O’Keefe, S (2002) Complete Guide to Internet Publicity, John Wiley and Sons, New York.
This is the sequel to O’Keefe’s best selling Publicity on the Internet. My principal reason for reviewing it, was to find out whether or not I had missed something which ought to be included in GBdirect’s "Web Therapy" services or in our web training courses. Whilst I discovered little which we have not considered, it did throw new light on some techniques or tactics which we may have previously under-estimated.
O’Keefe doesn’t actually tell us the precise audience he has in mind for the book nor is it clear whether he has any overarching perspective on his chosen field. He merely explains that his ‘prequel’ was motivated by self-defence, i.e. he was a professional publicist at a time when prevailing wisdom had it that the Internet would eliminate every intermediary between companies and their individual customers, especially marketing and public relations specialists. He justifies the current work in less material, but similarly existential, terms - as something he just had to do.
Whatever the intended target, it will (as the book’s subtitle, Creating and Launching Successful Online Campaigns, suggests) be of most interest to those who run, or wish to run, online publicity campaigns. It is emphatically not a complete guide to Internet publicity, but it is both extensive and substantive - notably more substantive than most of the fluff on Internet marketing bookshelves.
The nearest O’Keefe comes to a unifying perspective is the set of principles he outlines in the introductory chapter, derived from his reading of the Internet’s promise and its problems in delivery over the last seven years. The first two substantive chapters then dive straight into the intentional nitty-gritty which characterises the rest of the book. In this case he details how best to send out email press releases and how to set up online newsrooms.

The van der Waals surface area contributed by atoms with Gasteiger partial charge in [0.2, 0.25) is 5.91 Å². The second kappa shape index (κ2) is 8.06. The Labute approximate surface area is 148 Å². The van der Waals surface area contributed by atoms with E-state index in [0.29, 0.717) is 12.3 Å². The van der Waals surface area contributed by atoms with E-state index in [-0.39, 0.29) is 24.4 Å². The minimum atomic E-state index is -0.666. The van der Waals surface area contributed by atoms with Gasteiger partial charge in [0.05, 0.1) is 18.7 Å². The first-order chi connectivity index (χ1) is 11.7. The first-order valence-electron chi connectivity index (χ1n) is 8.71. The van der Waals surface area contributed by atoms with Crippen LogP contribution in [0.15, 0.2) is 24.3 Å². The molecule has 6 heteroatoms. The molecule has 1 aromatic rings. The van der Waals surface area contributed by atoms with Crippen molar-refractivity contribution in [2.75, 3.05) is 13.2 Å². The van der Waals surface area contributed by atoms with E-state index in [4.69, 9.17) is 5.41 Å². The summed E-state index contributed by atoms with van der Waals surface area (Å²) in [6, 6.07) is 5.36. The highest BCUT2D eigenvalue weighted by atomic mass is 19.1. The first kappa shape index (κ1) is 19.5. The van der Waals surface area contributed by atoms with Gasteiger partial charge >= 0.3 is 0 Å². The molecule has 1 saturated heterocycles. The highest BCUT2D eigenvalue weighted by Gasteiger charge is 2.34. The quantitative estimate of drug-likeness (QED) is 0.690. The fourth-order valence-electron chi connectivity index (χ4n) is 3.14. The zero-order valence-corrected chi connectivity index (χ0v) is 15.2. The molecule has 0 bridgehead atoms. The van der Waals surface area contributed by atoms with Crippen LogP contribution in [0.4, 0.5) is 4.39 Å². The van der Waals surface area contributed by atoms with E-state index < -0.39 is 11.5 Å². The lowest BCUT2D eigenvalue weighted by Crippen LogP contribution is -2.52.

Chapters four and five explain more than most people will want to know about posting to online newsgroups and direct marketing (including newsletters). The central chapters cover online chat, seminars and workshops. All three, but chat in particular, are obviously highly regarded and widely used by O’Keefe in his professional work. The same cannot be said of the following chapter on site registration and linkage, where he seeks (unconvincingly) to demolish both the bogus and legitimate claims of search engine optimization.
Chapter 9 deals with online usage of contests, games, quizzes and similar offline favourites. It is followed by a chapter on syndicating promotions, which fortunately leads into a more widely useful discussion of the benefits and practice of syndicating news and subject specialist content. The details in the final chapter, on building an in-house publicity operation, may only be relevant to larger companies, but his argument for having some in-house capability should be heard by companies of any size.
On balance, O’Keefe’s strengths outweigh his weaknesses. Almost every chapter is crammed full of detailed instruction on how to perform online publicity tasks well, and well-structured explanations of why a particular approach is best suited to Internet conditions. If nothing else, his admittedly limited knowledge of the technically possible, lifts his advice head and shoulders above the cyber-tosh which passes for gospel in much ‘new media’ marketing.
For the most part, O’Keefe has the good sense to stick to what he knows and avoids straying into areas where his knowledge is merely theoretical. Whilst he is good at drawing out generally applicable lessons from lots of cases, his writing is almost always rooted in direct professional experience. The insights which most impressed me were those he teased out of case studies in which his own campaigns had gone seriously wrong.